The operating model section is for going over the logistics of running the business and showing readers that all the pieces are in place to efficiently and accurately fulfill orders – all while retaining staff, keeping the restaurant safe and breaking even as soon as possible.
The service model is the end-to-end experience of ordering at the restaurant in all of the different ways a guest will be able to (online ordering, in-person dining, etc.). Specifically, staff touchpoints with guests in both the front and back of the house should be identified.
This section should give an overview of both in-store restaurant technology (such as a POS system) and any integrated software that helps restaurants get discovered online, like a website or an online ordering program. 
In this section, there should be a list of types of technology that will be utilized to streamline operations in the restaurant, alongside an explanation of how they will enhance the guest experience and which technology providers the business will be partnering with. 
Examples of restaurant technology that might be highlighted in this section include:
What steps will be taken to hire, train and onboard a staff of restaurant professionals? This section could include recruiting tactics, a rundown of the interview process, safety and training procedures, retention plays and the target staff size upon open.  
This section should contain a walkthrough of the restaurant’s kitchen operations strategy. Inventory management strategy, approach to food suppliers and a list of required kitchen tools and equipment should be covered.
At the end of the day, investors need to know when and if the restaurant will be profitable. This section will provide them with that information
This section should provide a thorough explanation of how much the restaurant will cost to open. It should be exhaustive so investors know exactly where their money is going. If needed, a complete opening cost outline should be provided in the appendix.
Included here should be a forecast of how much revenue the restaurant is projected to make. As a benchmark, this forecast should be provided for the first twelve months of business and/or until the break-even point is reached. If needed, a more in-depth sales forecast broken down by month/quarter can be provided in the appendix.
The business’s profit or loss during this early period should be projected with a pro forma income statement. It’s important to put as much work as possible into this document to set realistic goals for investors based on research and quotes from vendors. Since the P&L statement will likely be a one-sheeter, it might make sense to briefly summarize the time period and bottom line reflected in the document and to attach the full version in the appendix.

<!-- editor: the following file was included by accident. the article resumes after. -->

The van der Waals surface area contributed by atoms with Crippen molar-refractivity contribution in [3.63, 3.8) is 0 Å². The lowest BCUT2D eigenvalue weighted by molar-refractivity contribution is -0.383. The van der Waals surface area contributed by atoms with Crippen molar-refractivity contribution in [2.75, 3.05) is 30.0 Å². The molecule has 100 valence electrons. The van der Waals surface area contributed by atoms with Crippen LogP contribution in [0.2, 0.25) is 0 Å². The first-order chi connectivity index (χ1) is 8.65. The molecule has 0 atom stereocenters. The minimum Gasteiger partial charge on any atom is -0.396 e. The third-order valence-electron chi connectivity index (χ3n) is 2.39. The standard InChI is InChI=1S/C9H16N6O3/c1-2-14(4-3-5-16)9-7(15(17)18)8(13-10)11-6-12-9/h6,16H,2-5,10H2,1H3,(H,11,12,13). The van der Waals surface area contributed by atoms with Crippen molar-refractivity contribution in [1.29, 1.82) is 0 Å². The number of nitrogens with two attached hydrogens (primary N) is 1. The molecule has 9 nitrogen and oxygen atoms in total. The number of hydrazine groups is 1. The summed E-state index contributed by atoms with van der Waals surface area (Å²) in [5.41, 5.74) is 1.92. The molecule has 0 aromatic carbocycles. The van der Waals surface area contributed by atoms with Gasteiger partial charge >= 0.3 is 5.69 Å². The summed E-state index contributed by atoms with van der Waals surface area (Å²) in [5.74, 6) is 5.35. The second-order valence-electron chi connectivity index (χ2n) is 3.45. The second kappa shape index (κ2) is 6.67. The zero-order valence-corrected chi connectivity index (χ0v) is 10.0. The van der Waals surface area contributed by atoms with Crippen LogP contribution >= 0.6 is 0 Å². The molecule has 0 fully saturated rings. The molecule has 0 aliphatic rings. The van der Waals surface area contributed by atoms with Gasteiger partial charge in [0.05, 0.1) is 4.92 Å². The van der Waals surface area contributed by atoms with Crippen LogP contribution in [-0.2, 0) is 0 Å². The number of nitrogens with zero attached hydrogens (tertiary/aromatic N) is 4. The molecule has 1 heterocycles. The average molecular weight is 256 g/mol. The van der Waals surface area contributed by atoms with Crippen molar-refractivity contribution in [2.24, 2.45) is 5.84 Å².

The projected break-even point in both dollars and number of days should be declared in this section. Aim to be as objective as possible in the analysis, as investors will likely pay close attention to what’s in this section. 
Lastly, any and all supporting documents referenced throughout the plan should be included in this section, including (but not limited to):
BentoBox has created a restaurant business plan template for aspiring restaurant owners. With section prompts for business plan essentials like financial projections, market analysis and a restaurant operations overview, this template makes creating a business plan significantly more manageable. Included is a professionally designed, customizable version of the template on Google Docs. Restaurants can download the template, make a copy and tailor it to their specific concept. 
To learn more about how BentoBox can help your new restaurant online, sign up for a free demo today.
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The union’s proposals often focus on specific changes to systems workers interact with all day, every day, including equipment and mobile ordering.
As rising wages and operating costs push chains to increase menu prices, consumers are trading down and seeking more value-focused dining options.